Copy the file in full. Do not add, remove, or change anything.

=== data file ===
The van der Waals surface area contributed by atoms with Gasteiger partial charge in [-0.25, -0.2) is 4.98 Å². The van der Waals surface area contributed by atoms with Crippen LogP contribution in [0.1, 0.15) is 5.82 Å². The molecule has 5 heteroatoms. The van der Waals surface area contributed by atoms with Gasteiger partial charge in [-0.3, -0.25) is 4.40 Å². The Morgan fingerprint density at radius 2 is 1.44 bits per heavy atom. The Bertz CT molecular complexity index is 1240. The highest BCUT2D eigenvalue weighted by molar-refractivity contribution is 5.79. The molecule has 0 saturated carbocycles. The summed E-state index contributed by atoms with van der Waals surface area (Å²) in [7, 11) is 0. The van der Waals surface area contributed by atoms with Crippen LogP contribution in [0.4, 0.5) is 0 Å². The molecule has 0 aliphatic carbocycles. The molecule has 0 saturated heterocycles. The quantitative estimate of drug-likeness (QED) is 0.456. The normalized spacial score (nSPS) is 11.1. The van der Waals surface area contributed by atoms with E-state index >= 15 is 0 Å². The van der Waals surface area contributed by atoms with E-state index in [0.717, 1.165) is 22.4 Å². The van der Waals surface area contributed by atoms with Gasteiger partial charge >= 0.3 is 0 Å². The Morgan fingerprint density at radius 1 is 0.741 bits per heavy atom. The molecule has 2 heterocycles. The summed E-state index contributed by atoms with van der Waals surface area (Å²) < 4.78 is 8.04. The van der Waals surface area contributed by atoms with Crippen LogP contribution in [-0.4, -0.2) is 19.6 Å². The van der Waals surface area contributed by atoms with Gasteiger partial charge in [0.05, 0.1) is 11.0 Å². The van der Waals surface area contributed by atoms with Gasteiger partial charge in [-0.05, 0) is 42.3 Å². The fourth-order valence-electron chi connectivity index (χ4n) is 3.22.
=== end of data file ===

The van der Waals surface area contributed by atoms with Gasteiger partial charge in [-0.25, -0.2) is 4.98 Å². The van der Waals surface area contributed by atoms with Crippen LogP contribution in [0.1, 0.15) is 5.82 Å². The molecule has 5 heteroatoms. The van der Waals surface area contributed by atoms with Gasteiger partial charge in [-0.3, -0.25) is 4.40 Å². The Morgan fingerprint density at radius 2 is 1.44 bits per heavy atom. The Bertz CT molecular complexity index is 1240. The highest BCUT2D eigenvalue weighted by molar-refractivity contribution is 5.79. The molecule has 0 saturated carbocycles. The summed E-state index contributed by atoms with van der Waals surface area (Å²) in [7, 11) is 0. The van der Waals surface area contributed by atoms with Crippen LogP contribution in [0.4, 0.5) is 0 Å². The molecule has 0 aliphatic carbocycles. The molecule has 0 saturated heterocycles. The quantitative estimate of drug-likeness (QED) is 0.456. The normalized spacial score (nSPS) is 11.1. The van der Waals surface area contributed by atoms with E-state index >= 15 is 0 Å². The van der Waals surface area contributed by atoms with E-state index in [0.717, 1.165) is 22.4 Å². The van der Waals surface area contributed by atoms with Gasteiger partial charge >= 0.3 is 0 Å². The Morgan fingerprint density at radius 1 is 0.741 bits per heavy atom. The molecule has 2 heterocycles. The summed E-state index contributed by atoms with van der Waals surface area (Å²) < 4.78 is 8.04. The van der Waals surface area contributed by atoms with Crippen LogP contribution in [-0.4, -0.2) is 19.6 Å². The van der Waals surface area contributed by atoms with Gasteiger partial charge in [0.05, 0.1) is 11.0 Å². The van der Waals surface area contributed by atoms with Gasteiger partial charge in [-0.05, 0) is 42.3 Å². The fourth-order valence-electron chi connectivity index (χ4n) is 3.22.